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Researchers and Policymakers
Goals of the Study
The goal of the study is to inform policymakers, program practitioners, students and potential funders about the educational trajectories of Transition Program participants, how the Transition Program influenced those trajectories, and what the outcomes of participating in the Transition Program are for postsecondary academic success, labor market gains, and educational planning for students’ children.
1. What are the outcomes for students who participate in the ABE-to-College Transition Project?
ATLAS followed a sample of 226 adults who enrolled in the ABE-to-College Transitions Project between September 2007 and May 2008, collecting both quantitative and qualitative data about their transition and postsecondary educational experiences and outcomes. The research was be conducted by a team of faculty and graduate students at the School of Education at the University of Massachusetts, Amherst.
ATLAS surveys were implemented each year as follows:
The study employed a mixed-method design, using both quantitative and qualitative data. The quantitative data focused on individual’s demographic and program participation characteristics, college experience, and labor market outcomes. The qualitative data focused on who students are, differences in how well the Transition Programs prepared them to enroll and succeed in college, why students do and don’t persist in the program and in college, and how variables in students’ lives, college and work experience affected their educational and labor market outcomes, as well as outcomes for them as parents-as-first-teachers and other unanticipated outcomes.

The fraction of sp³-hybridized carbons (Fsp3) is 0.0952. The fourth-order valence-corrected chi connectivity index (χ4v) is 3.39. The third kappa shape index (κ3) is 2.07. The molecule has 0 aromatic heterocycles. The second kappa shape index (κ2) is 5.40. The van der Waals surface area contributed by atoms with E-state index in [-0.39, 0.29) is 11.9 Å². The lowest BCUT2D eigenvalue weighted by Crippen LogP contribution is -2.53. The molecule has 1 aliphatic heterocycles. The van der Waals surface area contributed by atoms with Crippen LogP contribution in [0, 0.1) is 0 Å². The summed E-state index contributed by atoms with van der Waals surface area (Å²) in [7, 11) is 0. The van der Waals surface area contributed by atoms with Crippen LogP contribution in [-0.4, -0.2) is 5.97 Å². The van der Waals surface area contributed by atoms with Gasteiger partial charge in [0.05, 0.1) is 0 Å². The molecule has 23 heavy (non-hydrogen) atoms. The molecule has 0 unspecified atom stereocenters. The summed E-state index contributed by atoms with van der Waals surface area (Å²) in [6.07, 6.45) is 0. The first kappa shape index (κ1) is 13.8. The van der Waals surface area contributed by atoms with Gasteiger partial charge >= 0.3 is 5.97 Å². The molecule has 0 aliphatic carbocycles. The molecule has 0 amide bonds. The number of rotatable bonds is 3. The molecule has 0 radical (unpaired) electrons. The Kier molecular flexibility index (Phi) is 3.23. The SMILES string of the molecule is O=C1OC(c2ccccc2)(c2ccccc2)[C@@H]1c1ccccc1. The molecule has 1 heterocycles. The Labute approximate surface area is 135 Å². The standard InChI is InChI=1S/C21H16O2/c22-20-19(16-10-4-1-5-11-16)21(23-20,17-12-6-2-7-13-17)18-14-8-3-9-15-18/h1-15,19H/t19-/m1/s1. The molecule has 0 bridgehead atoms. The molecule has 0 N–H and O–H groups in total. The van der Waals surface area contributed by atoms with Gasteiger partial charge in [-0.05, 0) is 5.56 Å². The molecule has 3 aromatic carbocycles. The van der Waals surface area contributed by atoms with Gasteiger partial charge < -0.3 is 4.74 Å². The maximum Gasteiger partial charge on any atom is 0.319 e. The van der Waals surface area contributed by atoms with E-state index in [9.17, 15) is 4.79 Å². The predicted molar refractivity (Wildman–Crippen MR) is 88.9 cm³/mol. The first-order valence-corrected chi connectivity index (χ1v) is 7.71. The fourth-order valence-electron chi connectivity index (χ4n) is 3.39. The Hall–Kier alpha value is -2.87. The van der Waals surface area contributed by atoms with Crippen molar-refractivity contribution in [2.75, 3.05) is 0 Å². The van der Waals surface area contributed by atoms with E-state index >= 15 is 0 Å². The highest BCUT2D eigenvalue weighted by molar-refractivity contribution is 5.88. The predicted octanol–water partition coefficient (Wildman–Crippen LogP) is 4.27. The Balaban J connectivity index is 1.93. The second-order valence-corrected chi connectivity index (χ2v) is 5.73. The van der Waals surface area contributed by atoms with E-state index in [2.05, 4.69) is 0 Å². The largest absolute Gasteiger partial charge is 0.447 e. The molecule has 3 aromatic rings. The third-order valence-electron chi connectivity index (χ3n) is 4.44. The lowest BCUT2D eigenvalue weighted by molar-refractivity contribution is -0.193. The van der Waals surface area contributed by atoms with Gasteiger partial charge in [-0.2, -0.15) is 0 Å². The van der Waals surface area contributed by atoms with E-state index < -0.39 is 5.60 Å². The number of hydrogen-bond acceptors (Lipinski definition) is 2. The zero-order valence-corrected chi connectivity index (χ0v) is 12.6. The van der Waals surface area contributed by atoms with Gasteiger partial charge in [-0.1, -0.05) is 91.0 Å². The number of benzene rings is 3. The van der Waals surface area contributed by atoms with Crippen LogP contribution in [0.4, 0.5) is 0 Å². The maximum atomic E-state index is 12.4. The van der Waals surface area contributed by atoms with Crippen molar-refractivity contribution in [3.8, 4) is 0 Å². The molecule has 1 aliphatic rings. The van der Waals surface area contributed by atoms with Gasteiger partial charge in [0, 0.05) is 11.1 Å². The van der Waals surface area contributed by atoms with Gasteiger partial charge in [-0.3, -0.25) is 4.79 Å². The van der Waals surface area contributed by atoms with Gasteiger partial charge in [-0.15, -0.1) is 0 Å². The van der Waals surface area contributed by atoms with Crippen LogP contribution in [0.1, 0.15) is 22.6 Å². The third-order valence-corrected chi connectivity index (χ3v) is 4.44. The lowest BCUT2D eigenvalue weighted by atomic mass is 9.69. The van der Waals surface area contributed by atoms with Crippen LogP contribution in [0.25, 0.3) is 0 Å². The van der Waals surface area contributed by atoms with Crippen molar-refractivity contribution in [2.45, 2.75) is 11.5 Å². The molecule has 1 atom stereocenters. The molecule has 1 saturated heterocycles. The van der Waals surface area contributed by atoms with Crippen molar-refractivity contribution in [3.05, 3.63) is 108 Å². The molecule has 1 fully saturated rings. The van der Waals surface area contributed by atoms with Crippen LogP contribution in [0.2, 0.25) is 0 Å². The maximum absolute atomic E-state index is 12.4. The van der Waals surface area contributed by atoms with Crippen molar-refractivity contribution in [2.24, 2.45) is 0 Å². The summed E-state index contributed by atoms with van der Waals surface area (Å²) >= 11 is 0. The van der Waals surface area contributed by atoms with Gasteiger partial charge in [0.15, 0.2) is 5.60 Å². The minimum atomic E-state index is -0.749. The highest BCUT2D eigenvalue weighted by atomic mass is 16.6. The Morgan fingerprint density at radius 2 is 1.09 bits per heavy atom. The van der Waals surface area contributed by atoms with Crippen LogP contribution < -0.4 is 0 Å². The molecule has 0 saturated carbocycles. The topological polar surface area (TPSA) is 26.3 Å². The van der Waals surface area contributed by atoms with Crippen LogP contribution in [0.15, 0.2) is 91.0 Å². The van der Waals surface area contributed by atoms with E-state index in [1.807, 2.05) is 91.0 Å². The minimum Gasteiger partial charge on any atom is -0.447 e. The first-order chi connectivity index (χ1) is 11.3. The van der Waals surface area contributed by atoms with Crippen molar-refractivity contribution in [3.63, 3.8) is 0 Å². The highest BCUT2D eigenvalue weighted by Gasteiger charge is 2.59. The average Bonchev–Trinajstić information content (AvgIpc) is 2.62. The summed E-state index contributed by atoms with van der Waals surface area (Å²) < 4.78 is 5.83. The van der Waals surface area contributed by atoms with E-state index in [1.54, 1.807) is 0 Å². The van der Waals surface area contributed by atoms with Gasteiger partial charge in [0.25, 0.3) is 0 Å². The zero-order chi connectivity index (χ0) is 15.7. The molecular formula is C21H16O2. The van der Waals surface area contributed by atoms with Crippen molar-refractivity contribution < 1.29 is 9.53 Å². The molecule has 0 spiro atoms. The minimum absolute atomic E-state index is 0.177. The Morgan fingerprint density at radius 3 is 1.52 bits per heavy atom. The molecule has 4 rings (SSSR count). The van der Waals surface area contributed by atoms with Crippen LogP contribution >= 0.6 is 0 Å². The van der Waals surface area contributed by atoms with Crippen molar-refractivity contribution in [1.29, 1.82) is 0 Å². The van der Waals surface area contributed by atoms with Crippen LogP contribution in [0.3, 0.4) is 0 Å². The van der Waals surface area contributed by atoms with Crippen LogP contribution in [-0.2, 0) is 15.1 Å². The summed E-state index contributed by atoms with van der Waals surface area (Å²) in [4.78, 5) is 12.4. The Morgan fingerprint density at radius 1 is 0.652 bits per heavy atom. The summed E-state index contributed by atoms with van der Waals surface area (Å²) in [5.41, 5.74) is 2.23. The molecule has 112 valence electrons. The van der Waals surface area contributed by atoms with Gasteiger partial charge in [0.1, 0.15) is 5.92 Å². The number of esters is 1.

The goal is to identify common trajectories and variables contributing to college success, and to develop student profiles matching these. Along with the quantitative data about outcomes, these profiles can then be used by Transition Program staff to identify adult students who may be more likely to be at risk of dropping out of the transition course, and then to improve the program by adopting strategies that reduce the barriers to success. The analysis will also provide information for policy makers about the benefits of Transition Programs for non-traditional adult students.
ATLAS also employed a three-sample design to collect increasingly in-depth information from sub-samples of participating adult students, in order to maximize the efficiency of both the quantitative and qualitative data collected.Return to top of page.
The following are our working hypotheses regarding participants' motivations, supports and hindrances in trying to attend and succeed in college:
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